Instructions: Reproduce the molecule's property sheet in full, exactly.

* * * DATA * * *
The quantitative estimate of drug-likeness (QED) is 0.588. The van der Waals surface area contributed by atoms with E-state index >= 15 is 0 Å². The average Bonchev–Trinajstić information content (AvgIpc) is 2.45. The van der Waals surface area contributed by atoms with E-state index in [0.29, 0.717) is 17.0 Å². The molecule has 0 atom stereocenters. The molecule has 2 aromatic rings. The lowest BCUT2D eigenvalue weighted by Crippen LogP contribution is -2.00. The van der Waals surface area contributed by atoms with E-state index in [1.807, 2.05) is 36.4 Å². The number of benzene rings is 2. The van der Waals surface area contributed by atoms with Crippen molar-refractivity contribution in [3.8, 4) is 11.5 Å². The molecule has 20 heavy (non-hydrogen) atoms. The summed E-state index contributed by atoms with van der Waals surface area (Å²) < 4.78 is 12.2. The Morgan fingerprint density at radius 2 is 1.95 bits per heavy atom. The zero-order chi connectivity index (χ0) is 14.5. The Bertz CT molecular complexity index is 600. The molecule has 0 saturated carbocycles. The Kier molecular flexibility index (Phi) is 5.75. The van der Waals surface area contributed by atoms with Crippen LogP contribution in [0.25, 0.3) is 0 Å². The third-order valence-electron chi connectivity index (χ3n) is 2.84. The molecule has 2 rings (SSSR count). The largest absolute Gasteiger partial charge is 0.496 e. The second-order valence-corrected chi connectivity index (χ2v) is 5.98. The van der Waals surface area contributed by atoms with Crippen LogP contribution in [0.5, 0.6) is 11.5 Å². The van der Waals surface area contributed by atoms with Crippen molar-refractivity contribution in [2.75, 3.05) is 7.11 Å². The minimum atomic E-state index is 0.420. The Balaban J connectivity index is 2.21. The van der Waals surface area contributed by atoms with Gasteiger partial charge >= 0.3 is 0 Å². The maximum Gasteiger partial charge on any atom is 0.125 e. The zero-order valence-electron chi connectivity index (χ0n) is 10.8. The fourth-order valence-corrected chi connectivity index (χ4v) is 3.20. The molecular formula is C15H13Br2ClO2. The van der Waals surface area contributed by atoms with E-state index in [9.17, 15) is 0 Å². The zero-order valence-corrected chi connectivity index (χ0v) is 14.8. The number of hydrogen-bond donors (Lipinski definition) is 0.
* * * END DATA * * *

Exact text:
The quantitative estimate of drug-likeness (QED) is 0.588. The van der Waals surface area contributed by atoms with E-state index >= 15 is 0 Å². The average Bonchev–Trinajstić information content (AvgIpc) is 2.45. The van der Waals surface area contributed by atoms with E-state index in [0.29, 0.717) is 17.0 Å². The molecule has 0 atom stereocenters. The molecule has 2 aromatic rings. The lowest BCUT2D eigenvalue weighted by Crippen LogP contribution is -2.00. The van der Waals surface area contributed by atoms with E-state index in [1.807, 2.05) is 36.4 Å². The number of benzene rings is 2. The van der Waals surface area contributed by atoms with Crippen molar-refractivity contribution in [3.8, 4) is 11.5 Å². The molecule has 20 heavy (non-hydrogen) atoms. The summed E-state index contributed by atoms with van der Waals surface area (Å²) < 4.78 is 12.2. The Morgan fingerprint density at radius 2 is 1.95 bits per heavy atom. The zero-order chi connectivity index (χ0) is 14.5. The Bertz CT molecular complexity index is 600. The molecule has 0 saturated carbocycles. The Kier molecular flexibility index (Phi) is 5.75. The van der Waals surface area contributed by atoms with Crippen LogP contribution in [0.25, 0.3) is 0 Å². The third-order valence-electron chi connectivity index (χ3n) is 2.84. The molecule has 2 rings (SSSR count). The largest absolute Gasteiger partial charge is 0.496 e. The second-order valence-corrected chi connectivity index (χ2v) is 5.98. The van der Waals surface area contributed by atoms with Crippen LogP contribution in [0.5, 0.6) is 11.5 Å². The van der Waals surface area contributed by atoms with Crippen molar-refractivity contribution in [2.75, 3.05) is 7.11 Å². The minimum atomic E-state index is 0.420. The Balaban J connectivity index is 2.21. The van der Waals surface area contributed by atoms with Gasteiger partial charge >= 0.3 is 0 Å². The maximum Gasteiger partial charge on any atom is 0.125 e. The zero-order valence-electron chi connectivity index (χ0n) is 10.8. The fourth-order valence-corrected chi connectivity index (χ4v) is 3.20. The molecular formula is C15H13Br2ClO2. The van der Waals surface area contributed by atoms with E-state index in [9.17, 15) is 0 Å². The zero-order valence-corrected chi connectivity index (χ0v) is 14.8. The number of hydrogen-bond donors (Lipinski definition) is 0.